The California legislature and Gov. Edmund G. (Jerry) Brown Jr. are learning the hard way that it is easier to vote against the New Deal than to repeal it.

While Brown and legislators of both parties have responded vigorously to the tax-cutting mandate of Proposition 13, they are finding that such social services as welfare, medical care and enviromental protection are deeply entrenched in state and federal law.In contrast, such popular services as police and fire protection are not mandated and are easily slashed.

An in-depth survey taken by Merrin Field, whose polls accurately forecast every contest in the June primary, found that Californians had an overwhelming proference for reducing public assistance programs if cutbacks are needed because of Proposition 13.

Sixty-two percent of California voters favored cutting back on welfare programs. Other prime candidates for cuts were government-backed public housing projects; (41 percent) and enviromental protection regulations (24 percent).

At the other end of the preference spectrum, only 6 percent of voters wanted to cut fire departments and only 8 percent wanted to reduce police services.

Such mandates are not easy to ignore, no matter what the law. Legislators have responded to the voter mood by trying to freeze cost-of-living increases that welfare recipients would have received this year. But evenr this relatively modest action will require repeal of a separate state law that mandates the increases.

Even if the freeze sticks, the state will simply be holding the line on welfare programs while some police departments are cutting back by 10 percent.

A large part of the difficulty, for those who want to cut welfare, is the complex interrelated set of laws and regulations that has grown up in the nation's industrial states ever since the beginning of the New Deal in 1933.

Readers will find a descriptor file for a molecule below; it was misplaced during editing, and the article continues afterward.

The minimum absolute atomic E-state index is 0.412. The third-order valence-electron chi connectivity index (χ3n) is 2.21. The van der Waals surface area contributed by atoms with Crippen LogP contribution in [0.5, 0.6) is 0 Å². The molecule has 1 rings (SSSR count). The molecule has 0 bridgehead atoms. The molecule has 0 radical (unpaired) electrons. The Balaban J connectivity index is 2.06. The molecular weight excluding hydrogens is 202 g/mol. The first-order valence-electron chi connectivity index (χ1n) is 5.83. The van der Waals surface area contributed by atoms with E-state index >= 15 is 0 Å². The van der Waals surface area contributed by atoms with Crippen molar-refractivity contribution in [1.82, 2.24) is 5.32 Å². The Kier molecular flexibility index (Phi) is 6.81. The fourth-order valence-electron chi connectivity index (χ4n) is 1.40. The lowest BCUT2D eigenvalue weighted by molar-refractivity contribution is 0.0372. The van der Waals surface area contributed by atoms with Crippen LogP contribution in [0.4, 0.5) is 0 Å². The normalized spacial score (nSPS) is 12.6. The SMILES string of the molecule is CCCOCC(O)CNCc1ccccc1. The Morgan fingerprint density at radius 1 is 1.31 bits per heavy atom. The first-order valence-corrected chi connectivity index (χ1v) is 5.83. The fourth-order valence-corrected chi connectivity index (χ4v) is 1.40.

Eligibility standards for the most expensive public assistance programs - aid to dependent children and medical care, plus aid to the aged, blind and disable - have been largely determined in Washington and imposed on the states. In California, these federal regulations have in turn been imposed on the counties, which could lose federal and state funds if they decline to carry out the mandates from above.

No California county, especially after Proposition 13, could survive such a loss. Of the $5 billion spent on public assistance in California, half comes from federal funds, with the remaining costs divided about equally between counties and the state.

Recognizing that the drain on county property tax revenues had made welfare recipients the chief target of middle-class voters, the legislature decided yesterday to have the state pick up the county costs as part of the package to provide local governments with assistance in the wake of Proposition 13.

The web of welfare regulations is not the only problem. Public pension plans, many of them approved by the boters, have grown with such leaps and bounds that thye have eaten up a gigantic share of local government revennes.

In Los Angeles, pensions for retired police and firefighters accounted for nearly one-third of all money collected from property taxes in 1977.

Pensions also are the largest item in San Francisco's budget. A San Francisco police officer or firefighter making $19,000 who retired this year at 50 after 20 years of service would receive $14,300 a year plus cost-of-living increases for the rest of his life.

Courts repeatedly have held that such pensions are binding contracts that cannot be reduced. The alternative to cutting pensions is cutting police officers, which many California cities are now doing by attrition.

Even enviromental protection regulations, a comparatively new thread in the social service fabric, won't be easy to eliminate. In fast-growing Orange County, for instance, developers already are complaining about proposals to eliminate planners needed to process federal and state environmental impact reports.

Instead of eliminating them, Orange County is moving to charge developers for their services, a recognition that both the planners and the environmental regulations are here to stay.

Here to stay, too, are many of the programs about which voters appeared to be complaining when they approved Proposition 13. Public officials at all elevels in California are learning that a complicated edifice of social services that has taken nearly 50 years to build does not come toppling down in a day.